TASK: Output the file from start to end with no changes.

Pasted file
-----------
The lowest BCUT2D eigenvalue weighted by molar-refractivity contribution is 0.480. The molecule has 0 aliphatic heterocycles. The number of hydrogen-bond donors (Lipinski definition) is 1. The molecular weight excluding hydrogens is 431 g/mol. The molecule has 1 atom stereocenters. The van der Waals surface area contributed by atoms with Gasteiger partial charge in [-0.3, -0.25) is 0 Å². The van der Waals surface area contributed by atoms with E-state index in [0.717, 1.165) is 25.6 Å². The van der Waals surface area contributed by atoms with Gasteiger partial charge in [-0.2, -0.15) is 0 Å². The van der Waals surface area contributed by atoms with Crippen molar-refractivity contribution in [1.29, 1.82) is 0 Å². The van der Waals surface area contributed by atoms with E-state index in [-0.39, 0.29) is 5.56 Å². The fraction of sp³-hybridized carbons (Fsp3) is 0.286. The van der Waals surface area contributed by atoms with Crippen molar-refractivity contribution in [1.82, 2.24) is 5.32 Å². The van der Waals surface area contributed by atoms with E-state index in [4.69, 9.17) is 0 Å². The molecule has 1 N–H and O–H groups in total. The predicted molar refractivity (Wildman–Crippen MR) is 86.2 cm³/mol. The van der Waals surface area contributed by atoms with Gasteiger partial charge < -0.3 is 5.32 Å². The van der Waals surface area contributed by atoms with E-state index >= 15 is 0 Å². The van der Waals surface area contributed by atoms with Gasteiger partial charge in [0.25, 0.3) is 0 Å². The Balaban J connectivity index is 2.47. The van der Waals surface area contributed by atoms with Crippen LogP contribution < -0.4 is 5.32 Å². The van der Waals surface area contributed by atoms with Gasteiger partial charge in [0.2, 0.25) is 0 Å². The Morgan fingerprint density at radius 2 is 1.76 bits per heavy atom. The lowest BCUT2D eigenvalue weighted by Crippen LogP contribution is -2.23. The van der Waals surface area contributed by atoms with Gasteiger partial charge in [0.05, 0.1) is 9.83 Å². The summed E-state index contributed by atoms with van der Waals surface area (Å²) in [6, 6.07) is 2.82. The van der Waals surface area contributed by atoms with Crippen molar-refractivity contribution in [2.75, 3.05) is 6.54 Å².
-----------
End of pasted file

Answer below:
The lowest BCUT2D eigenvalue weighted by molar-refractivity contribution is 0.480. The molecule has 0 aliphatic heterocycles. The number of hydrogen-bond donors (Lipinski definition) is 1. The molecular weight excluding hydrogens is 431 g/mol. The molecule has 1 atom stereocenters. The van der Waals surface area contributed by atoms with Gasteiger partial charge in [-0.3, -0.25) is 0 Å². The van der Waals surface area contributed by atoms with E-state index in [0.717, 1.165) is 25.6 Å². The van der Waals surface area contributed by atoms with Gasteiger partial charge in [-0.2, -0.15) is 0 Å². The van der Waals surface area contributed by atoms with Crippen molar-refractivity contribution in [1.29, 1.82) is 0 Å². The van der Waals surface area contributed by atoms with E-state index in [-0.39, 0.29) is 5.56 Å². The fraction of sp³-hybridized carbons (Fsp3) is 0.286. The van der Waals surface area contributed by atoms with Crippen molar-refractivity contribution in [1.82, 2.24) is 5.32 Å². The van der Waals surface area contributed by atoms with E-state index in [4.69, 9.17) is 0 Å². The molecule has 1 N–H and O–H groups in total. The predicted molar refractivity (Wildman–Crippen MR) is 86.2 cm³/mol. The van der Waals surface area contributed by atoms with Gasteiger partial charge < -0.3 is 5.32 Å². The van der Waals surface area contributed by atoms with E-state index >= 15 is 0 Å². The van der Waals surface area contributed by atoms with Gasteiger partial charge in [0.25, 0.3) is 0 Å². The Balaban J connectivity index is 2.47. The van der Waals surface area contributed by atoms with Crippen LogP contribution < -0.4 is 5.32 Å². The van der Waals surface area contributed by atoms with Gasteiger partial charge in [0.2, 0.25) is 0 Å². The Morgan fingerprint density at radius 2 is 1.76 bits per heavy atom. The lowest BCUT2D eigenvalue weighted by Crippen LogP contribution is -2.23. The van der Waals surface area contributed by atoms with Gasteiger partial charge in [0.05, 0.1) is 9.83 Å². The summed E-state index contributed by atoms with van der Waals surface area (Å²) in [6, 6.07) is 2.82. The van der Waals surface area contributed by atoms with Crippen molar-refractivity contribution in [2.75, 3.05) is 6.54 Å².